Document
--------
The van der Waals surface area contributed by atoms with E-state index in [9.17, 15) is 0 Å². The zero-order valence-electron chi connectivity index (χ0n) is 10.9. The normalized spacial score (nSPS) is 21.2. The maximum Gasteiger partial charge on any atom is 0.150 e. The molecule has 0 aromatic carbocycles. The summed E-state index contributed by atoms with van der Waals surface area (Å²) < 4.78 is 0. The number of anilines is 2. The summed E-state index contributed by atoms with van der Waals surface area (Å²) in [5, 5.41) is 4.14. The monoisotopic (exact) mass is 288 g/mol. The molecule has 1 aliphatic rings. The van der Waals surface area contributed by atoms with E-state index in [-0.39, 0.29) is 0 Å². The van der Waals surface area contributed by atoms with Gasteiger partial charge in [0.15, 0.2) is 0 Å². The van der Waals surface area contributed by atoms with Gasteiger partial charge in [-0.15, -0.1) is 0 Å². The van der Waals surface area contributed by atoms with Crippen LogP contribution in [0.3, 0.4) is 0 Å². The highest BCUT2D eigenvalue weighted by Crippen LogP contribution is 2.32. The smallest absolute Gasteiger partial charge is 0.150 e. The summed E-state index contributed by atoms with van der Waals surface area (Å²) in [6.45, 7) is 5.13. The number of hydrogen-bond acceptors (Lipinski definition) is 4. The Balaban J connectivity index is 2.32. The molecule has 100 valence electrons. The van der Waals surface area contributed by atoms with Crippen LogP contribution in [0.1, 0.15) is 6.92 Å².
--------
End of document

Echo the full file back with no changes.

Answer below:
The van der Waals surface area contributed by atoms with E-state index in [9.17, 15) is 0 Å². The zero-order valence-electron chi connectivity index (χ0n) is 10.9. The normalized spacial score (nSPS) is 21.2. The maximum Gasteiger partial charge on any atom is 0.150 e. The molecule has 0 aromatic carbocycles. The summed E-state index contributed by atoms with van der Waals surface area (Å²) < 4.78 is 0. The number of anilines is 2. The summed E-state index contributed by atoms with van der Waals surface area (Å²) in [5, 5.41) is 4.14. The monoisotopic (exact) mass is 288 g/mol. The molecule has 1 aliphatic rings. The van der Waals surface area contributed by atoms with E-state index in [-0.39, 0.29) is 0 Å². The van der Waals surface area contributed by atoms with Gasteiger partial charge in [0.15, 0.2) is 0 Å². The van der Waals surface area contributed by atoms with Gasteiger partial charge in [-0.15, -0.1) is 0 Å². The van der Waals surface area contributed by atoms with Crippen LogP contribution in [0.3, 0.4) is 0 Å². The highest BCUT2D eigenvalue weighted by Crippen LogP contribution is 2.32. The smallest absolute Gasteiger partial charge is 0.150 e. The summed E-state index contributed by atoms with van der Waals surface area (Å²) in [6.45, 7) is 5.13. The number of hydrogen-bond acceptors (Lipinski definition) is 4. The Balaban J connectivity index is 2.32. The molecule has 100 valence electrons. The van der Waals surface area contributed by atoms with Crippen LogP contribution in [0.1, 0.15) is 6.92 Å².